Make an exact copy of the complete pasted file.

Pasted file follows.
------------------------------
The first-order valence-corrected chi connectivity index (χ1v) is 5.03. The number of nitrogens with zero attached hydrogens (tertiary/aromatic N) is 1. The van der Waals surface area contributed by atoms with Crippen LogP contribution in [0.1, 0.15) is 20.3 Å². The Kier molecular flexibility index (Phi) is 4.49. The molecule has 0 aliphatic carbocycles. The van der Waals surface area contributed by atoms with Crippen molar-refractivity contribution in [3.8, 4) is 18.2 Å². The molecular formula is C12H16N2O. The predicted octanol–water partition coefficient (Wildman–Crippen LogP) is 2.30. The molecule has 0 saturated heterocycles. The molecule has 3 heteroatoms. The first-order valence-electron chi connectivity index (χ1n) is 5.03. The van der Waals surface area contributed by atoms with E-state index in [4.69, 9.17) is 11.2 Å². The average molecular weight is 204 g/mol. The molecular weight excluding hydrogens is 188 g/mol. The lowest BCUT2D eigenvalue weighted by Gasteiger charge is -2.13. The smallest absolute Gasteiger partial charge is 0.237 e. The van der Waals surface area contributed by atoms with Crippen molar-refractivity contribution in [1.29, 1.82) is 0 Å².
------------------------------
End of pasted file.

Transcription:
The first-order valence-corrected chi connectivity index (χ1v) is 5.03. The number of nitrogens with zero attached hydrogens (tertiary/aromatic N) is 1. The van der Waals surface area contributed by atoms with Crippen LogP contribution in [0.1, 0.15) is 20.3 Å². The Kier molecular flexibility index (Phi) is 4.49. The molecule has 0 aliphatic carbocycles. The van der Waals surface area contributed by atoms with Crippen molar-refractivity contribution in [3.8, 4) is 18.2 Å². The molecular formula is C12H16N2O. The predicted octanol–water partition coefficient (Wildman–Crippen LogP) is 2.30. The molecule has 0 saturated heterocycles. The molecule has 3 heteroatoms. The first-order valence-electron chi connectivity index (χ1n) is 5.03. The van der Waals surface area contributed by atoms with E-state index in [4.69, 9.17) is 11.2 Å². The average molecular weight is 204 g/mol. The molecular weight excluding hydrogens is 188 g/mol. The lowest BCUT2D eigenvalue weighted by Gasteiger charge is -2.13. The smallest absolute Gasteiger partial charge is 0.237 e. The van der Waals surface area contributed by atoms with Crippen molar-refractivity contribution in [1.29, 1.82) is 0 Å².